Yeah, I would say half of our focus actually was put on distribution of data and building the right pipeline for it. We developed and released many firsts in the industry in that segment, our entire pipeline from ordering to delivery was fully automated and has been automated since 2019 with full API integration. Even to this day, Capella wins on contracts because ordering from others is still slow and painful, often ordering over email, and it's not fully automated. We've had that sort of simple ordering system. We pioneered real-time tasking by partnering with Inmarsat in 2018, and we've been providing that service since then.

We've practically laid the groundwork for what is now becoming a gold standard for what a 21st-century satellite tasking delivery needs to look like, and customers now have that expectation. And so I smile when I see others in 2023 and 2024 release a limited version of what has been an operation for Capella since 2019 and claim first in the market.

It's not to be underestimated, by the way, how much time it takes to build everything except the satellite. The satellite is hard, but everything else is, I would say, equally as hard and important as the satellite.

That's interesting to hear you say, since I also see discussion around integrations with APIs, and I was not aware that that's something that Capella had fully automated, I guess four years ago at this point.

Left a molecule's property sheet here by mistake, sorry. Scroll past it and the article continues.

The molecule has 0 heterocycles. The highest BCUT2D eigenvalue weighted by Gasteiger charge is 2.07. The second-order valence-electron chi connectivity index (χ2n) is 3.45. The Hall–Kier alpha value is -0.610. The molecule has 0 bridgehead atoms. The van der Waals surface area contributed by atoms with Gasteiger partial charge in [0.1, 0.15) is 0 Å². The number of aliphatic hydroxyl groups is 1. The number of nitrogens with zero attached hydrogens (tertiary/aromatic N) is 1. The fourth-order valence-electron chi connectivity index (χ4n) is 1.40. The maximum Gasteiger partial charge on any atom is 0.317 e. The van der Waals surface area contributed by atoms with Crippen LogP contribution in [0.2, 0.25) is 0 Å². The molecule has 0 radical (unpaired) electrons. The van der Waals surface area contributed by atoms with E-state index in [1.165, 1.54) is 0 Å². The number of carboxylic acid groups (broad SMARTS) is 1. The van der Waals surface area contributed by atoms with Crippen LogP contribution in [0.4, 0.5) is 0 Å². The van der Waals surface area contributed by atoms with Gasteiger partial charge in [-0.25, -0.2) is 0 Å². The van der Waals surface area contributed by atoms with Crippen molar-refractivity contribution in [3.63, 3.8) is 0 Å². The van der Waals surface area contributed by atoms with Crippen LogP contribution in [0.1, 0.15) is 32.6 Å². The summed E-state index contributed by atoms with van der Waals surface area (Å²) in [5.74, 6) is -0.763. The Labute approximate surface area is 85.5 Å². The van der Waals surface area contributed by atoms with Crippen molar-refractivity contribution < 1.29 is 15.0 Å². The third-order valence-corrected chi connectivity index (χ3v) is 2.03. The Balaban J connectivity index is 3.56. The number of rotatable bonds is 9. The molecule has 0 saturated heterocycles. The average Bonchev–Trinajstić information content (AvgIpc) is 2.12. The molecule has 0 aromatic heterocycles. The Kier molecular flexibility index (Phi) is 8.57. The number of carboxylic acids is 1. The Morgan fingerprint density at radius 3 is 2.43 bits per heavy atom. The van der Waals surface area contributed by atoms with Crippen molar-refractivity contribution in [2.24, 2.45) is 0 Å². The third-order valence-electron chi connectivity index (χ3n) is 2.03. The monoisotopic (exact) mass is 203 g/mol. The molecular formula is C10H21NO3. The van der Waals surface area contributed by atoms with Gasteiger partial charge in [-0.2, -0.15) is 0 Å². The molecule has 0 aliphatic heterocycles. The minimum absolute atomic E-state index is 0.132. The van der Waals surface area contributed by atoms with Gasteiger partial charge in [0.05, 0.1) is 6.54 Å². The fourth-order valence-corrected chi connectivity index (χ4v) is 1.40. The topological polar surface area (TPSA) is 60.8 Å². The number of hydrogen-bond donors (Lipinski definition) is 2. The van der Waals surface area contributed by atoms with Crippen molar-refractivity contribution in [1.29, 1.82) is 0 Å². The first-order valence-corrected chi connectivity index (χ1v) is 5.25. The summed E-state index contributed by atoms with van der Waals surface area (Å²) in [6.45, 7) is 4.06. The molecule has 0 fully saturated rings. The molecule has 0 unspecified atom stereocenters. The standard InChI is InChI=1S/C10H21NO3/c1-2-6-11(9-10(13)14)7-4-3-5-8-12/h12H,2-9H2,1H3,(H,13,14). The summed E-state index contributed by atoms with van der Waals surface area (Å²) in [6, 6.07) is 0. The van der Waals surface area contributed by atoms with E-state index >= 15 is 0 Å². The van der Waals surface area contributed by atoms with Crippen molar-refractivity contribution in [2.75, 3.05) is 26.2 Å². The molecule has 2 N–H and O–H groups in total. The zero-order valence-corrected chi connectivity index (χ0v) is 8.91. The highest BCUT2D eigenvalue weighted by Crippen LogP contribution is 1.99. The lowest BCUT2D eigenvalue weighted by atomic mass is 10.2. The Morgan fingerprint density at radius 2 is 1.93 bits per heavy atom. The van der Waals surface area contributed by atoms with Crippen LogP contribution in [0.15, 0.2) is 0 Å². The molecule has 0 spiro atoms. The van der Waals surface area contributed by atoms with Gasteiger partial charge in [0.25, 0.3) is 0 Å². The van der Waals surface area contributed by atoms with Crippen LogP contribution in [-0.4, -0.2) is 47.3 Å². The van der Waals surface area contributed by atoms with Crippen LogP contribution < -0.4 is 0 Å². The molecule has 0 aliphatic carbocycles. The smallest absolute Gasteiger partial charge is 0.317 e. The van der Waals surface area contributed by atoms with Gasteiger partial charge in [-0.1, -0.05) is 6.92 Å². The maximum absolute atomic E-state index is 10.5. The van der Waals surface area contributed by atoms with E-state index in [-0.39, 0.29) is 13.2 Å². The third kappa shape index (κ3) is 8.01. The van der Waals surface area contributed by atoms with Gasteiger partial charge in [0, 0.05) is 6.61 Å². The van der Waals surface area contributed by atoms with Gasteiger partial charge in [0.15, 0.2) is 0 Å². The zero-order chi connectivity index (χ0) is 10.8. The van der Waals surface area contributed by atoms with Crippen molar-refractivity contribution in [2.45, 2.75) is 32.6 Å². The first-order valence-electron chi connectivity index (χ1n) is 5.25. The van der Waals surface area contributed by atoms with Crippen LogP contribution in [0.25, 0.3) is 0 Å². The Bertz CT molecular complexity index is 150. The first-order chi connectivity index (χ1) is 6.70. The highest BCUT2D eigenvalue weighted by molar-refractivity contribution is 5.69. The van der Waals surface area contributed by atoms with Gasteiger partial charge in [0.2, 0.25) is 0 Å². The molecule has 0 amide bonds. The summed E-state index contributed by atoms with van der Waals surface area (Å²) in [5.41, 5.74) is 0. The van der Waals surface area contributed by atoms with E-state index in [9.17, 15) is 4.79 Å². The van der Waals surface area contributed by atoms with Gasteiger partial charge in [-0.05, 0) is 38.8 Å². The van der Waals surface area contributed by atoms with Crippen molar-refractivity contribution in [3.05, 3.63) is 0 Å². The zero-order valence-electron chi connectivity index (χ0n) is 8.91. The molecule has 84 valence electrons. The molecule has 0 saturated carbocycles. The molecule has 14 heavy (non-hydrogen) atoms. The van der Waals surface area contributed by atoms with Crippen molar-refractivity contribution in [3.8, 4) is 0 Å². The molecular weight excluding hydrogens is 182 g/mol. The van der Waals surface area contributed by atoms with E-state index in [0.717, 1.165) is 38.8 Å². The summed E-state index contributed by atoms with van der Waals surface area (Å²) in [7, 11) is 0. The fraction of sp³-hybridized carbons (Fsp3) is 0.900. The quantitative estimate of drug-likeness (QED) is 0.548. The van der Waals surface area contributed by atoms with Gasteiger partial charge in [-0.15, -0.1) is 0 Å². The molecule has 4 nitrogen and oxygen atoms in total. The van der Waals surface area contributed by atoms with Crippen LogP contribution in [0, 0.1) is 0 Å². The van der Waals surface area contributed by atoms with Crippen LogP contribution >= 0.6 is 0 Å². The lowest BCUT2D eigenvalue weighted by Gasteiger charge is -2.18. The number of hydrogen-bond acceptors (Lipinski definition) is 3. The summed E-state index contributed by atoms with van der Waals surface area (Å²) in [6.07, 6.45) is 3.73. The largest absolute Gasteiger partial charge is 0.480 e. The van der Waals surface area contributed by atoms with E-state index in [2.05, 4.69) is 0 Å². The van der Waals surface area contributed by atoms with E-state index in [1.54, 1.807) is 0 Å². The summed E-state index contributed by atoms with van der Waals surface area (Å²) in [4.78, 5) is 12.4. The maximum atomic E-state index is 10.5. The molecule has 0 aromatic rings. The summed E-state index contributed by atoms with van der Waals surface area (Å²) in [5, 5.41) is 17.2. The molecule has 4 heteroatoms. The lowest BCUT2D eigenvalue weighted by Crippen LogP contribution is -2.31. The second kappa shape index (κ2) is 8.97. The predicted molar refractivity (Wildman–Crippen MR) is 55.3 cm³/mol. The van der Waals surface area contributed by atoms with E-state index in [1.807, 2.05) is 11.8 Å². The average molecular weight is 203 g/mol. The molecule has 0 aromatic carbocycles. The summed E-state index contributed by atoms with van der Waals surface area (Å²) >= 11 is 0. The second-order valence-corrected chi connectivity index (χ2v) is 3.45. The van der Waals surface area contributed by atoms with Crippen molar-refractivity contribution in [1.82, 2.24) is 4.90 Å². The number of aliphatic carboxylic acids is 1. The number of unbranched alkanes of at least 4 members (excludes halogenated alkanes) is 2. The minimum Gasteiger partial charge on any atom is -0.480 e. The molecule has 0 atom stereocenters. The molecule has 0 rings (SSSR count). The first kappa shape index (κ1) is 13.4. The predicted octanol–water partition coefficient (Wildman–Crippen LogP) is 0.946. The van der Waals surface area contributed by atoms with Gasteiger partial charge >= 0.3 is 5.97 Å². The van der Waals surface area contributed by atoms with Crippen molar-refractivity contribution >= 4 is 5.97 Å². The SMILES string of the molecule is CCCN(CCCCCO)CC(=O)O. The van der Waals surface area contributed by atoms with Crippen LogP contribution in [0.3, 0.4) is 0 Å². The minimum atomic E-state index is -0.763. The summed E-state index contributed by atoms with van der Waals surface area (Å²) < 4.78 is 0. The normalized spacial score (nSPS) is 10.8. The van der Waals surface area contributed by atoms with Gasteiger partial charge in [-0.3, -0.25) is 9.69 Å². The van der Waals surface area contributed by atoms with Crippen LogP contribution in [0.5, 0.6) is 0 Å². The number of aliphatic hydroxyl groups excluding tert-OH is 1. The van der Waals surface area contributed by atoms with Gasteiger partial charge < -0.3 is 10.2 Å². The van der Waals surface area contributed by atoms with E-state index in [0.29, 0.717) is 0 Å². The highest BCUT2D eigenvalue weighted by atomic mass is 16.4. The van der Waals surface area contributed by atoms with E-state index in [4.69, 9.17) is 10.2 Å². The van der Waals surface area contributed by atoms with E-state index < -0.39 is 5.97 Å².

Yeah, it's been fully operational since the first launch of our satellite in 2019. Part of the reason, and I'm a little biased here, that everyone else has accelerated their plans to build APIs and exaggerated their capabilities is because they lose contracts once customers get to see our platform and how easy it is. Customers expect and demand Capella-level of service from our competition.

Do you think that suppliers of remote sensing data can take action that can effectively mature or grow the addressable market for commercial EO imagery or do you generally see that as outside of their control?

Data providers have some impact in growing the market but not as much as they think they do. There is no single factor that can grow the market. It’s a complex multivariable problem with dependencies that are outside of a single data provider’s domain. As an example, there is a lot of talk about pricing being a significant variable in expanding the SAR market. Pricing is a single factor that sometimes is important but not always. I do not believe the SAR market grows linearly with reduction in price. In fact, I believe the SAR market of today shrinks at some multiple of price, meaning that if you drop the price of SAR by half, the consumption, in total dollars, by those who represent the largest share of the market today wouldn't double, but rather actually goes down with some proportion to the pricing. I hope over time that changes, where when you drop the price by half, the consumption would quadruple so that the market would double in size. But that's just simply not the case today. It's an unpopular opinion to have publicly but one that I am not afraid to vocalize.

Why do you think Capella has succeeded when others failed. For example, Terran Orbital discontinued their SAR mission, Orbital Effect closed, Alpha Insight closed, Urthcast failed.